This newly rediscovered species is being touted as a “penis snake”, but it’s neither penis nor snake. It is in fact a caecilian, and since you’re interested in biology (why else are you here?), you’ll need to know a bit about them. I found, via website io9, a description of a new caecelian species that happens to be the largest tetrapod (land-dwelling vertebrate) without any lungs. This one had actually been previously described from a couple of pickled specimens, but new work has found its natural habitat and has even led to observations of them alive in the wild. (See a more informative description of caecelians at National Geographic.)
But first, what is a caecilian? Before I did a bit of digging, I’d always thought they were simply legless salamanders, but that turns out to be untrue. True, like salamanders they are carnivorous amphibians and have species that are either fully aquatic or terrestrial (but bound to moist habitat). They’re found on three continents and central America, though caecelians (of which there are 187 species) are tropical. They’re also the only group of amphibians (the order Apoda, which means “no feet”) that reproduces entirely through internal insemination.
But they are not salamanders: they constitute a monophyletic group (i.e., a group in which all modern descendants go back to one common ancestor) that split of from the ancestors of modern salamanders around 150 million years ago. They are in fact a “sister group” of salamanders. Here’s where they fall on the tetrapod family tree:
So they ain’t salamanders, but they’re close to them. Anyway, a new paper by Marinus Hoogmoed et al. (free download) from Bol. Mus. Para. Emílio Goeldi. Cienc. Nat., Belém, describes several new specimens of Atretochoana eiselti from Brazil, and compares them to the known pickled ones. This turns out to be the largest tetrapod that does not have lungs: one female specimen was a meter long and weighed 570 grams (a pound is 454 grams). Here’s a photo:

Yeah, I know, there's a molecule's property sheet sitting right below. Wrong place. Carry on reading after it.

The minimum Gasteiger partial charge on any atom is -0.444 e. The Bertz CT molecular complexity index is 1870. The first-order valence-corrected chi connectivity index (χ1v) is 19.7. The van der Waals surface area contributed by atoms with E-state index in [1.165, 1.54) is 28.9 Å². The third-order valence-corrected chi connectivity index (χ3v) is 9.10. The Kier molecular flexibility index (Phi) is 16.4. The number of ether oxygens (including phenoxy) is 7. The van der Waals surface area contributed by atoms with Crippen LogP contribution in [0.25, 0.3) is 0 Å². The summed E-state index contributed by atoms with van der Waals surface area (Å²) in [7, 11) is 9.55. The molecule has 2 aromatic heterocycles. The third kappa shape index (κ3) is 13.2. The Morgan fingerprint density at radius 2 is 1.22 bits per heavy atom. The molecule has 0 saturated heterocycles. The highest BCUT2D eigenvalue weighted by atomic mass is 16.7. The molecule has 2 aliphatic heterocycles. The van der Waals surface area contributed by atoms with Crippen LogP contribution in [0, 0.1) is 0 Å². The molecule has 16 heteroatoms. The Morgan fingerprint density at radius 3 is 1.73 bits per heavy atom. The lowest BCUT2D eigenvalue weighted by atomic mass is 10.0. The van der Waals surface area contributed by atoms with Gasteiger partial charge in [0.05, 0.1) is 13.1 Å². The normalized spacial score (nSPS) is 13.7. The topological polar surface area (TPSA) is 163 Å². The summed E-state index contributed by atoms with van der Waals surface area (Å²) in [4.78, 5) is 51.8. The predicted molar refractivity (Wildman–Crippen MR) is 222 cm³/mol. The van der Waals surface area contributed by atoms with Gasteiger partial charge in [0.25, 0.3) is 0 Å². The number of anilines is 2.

Lunglessness is known in several species of salamanders and one species of frogs; breathing occurs by diffusion of oxygen through the skin.
And the head, showing the nostrils, mouth, and numerous little teeth:
The other finding of note is that, despite previous speculations that this species was limited to cold, fast-flowing streams (perhaps because such waters are highly oxygenated, helping an animal without lungs to breathe), this species was found along riverine beaches and in lakes and pools in tropical forest, including muddy mangrove pools. Apparently it gets enough oxygen to survive in those habitats; the mystery is how an animal as large as this gets sufficient oxygen solely through its skin.
Here are two more caecilians from National Geographic:
As for their evolutionary origins, here’s a candidate for something close to the common ancestor of caecelians: Eocaecelia micropoda, which has tiny limbs, clearly on the way out. It was described in the journal Nature in 1993:
This reminds me of an ancestral snake: snakes evolved from lizards by gradual diminution of the limbs, and this looks very much like an ancestral snake.
h/t: Grania Spingies
Hoogmoed, M. S., A. O. Maciel, and J. T. Coragem. Discovery of the largest lungless tetrapod, Atretochoana eiselti (Taylor, 1968) (Amphibia: Gymnophiona: Typhlonectidae),in its natural habitat in Brazilian Amazonia. Bol. Mus. Para. Emílio Goeldi. Cienc. Nat., Belém, 6: 241-262